Senator Lamar Alexander (R-Tenn.) today released the following statement after he voted against continuing efforts by the Democratic leader to take the Senate off of the most important issue of finding a solution to $4 gasoline prices that are hurting family budgets across the country. Alexander voted against two separate motions to move the Senate off of the debate on energy, saying that the Senate could take up the Media Shield bill (S. 2035) and the Tax Extenders bill (S. 3335) after it works out a bipartisan solution on high gasoline prices.
"Instead of wasting time on a half dozen procedural votes that everyone knew would fail, the Senate could have, since the week before last, been bringing up amendments with proposals for dealing with $4 gasoline,” Alexander said. “We cannot allow the Senate to simply end debate on legislation to address high gas prices without passing a bill. The Senate should take up the Gas Price Reduction Act and once it has completed its work on high energy costs, it should turn its attention to these other issues, like making the state and local sales tax deduction permanent, and expanding the $1,000 per-child refundable tax credit to more families with low incomes. With gas prices and taxes on the rise, we should work across party lines to find more American energy, use less, and that would bring down prices.”
Last month, Alexander joined in introducing the Gas Price Reduction Act (S. 3202). Specifically, the bill would:
• “Find More” – increasing American production by one-third through offshore exploration and western states oil shale (3 million new barrels a day).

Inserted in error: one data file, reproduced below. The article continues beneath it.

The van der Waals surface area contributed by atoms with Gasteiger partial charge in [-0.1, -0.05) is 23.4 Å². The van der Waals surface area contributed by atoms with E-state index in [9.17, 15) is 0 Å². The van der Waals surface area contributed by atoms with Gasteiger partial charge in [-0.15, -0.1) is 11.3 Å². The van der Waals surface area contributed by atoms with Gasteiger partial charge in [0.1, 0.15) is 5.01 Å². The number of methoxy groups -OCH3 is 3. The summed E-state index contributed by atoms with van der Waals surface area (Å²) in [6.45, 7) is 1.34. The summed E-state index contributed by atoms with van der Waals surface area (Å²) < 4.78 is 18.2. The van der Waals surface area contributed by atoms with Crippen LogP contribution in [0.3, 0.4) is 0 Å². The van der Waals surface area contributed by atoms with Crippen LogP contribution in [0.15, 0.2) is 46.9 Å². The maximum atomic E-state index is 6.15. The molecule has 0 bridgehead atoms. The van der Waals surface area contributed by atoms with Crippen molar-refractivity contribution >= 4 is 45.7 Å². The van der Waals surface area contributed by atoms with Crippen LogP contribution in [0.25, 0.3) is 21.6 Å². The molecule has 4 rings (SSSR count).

• “Use Less” – reducing imported oil by one-third by making it easier for millions of Americans to drive plug-in electric cars and trucks (4 million barrels of oil savings a day). The bill also encourages the federal government to increase its purchases of electric vehicles.
• Provide for the addition of 100 employees at the Commodity Futures Trading Commission (CFTC) to beef up oversight of oil speculators.
Alexander is also a cosponsor of bills introduced by Senators Maria Cantwell (D-Wash.) and Kay Bailey Hutchison (R-Texas) to provide a permanent deduction for state and local sales taxes.
The Senate considered two separate motions to move away from the debate on Energy. The motion to proceed to the Media Shield bill (S. 2035, the Free Flow of Information Act) received 51 votes. The motion to proceed to the Baucus Tax Extenders bill (S. 3335) received 51 votes. Under Senate rules, 60 votes were required for each bill.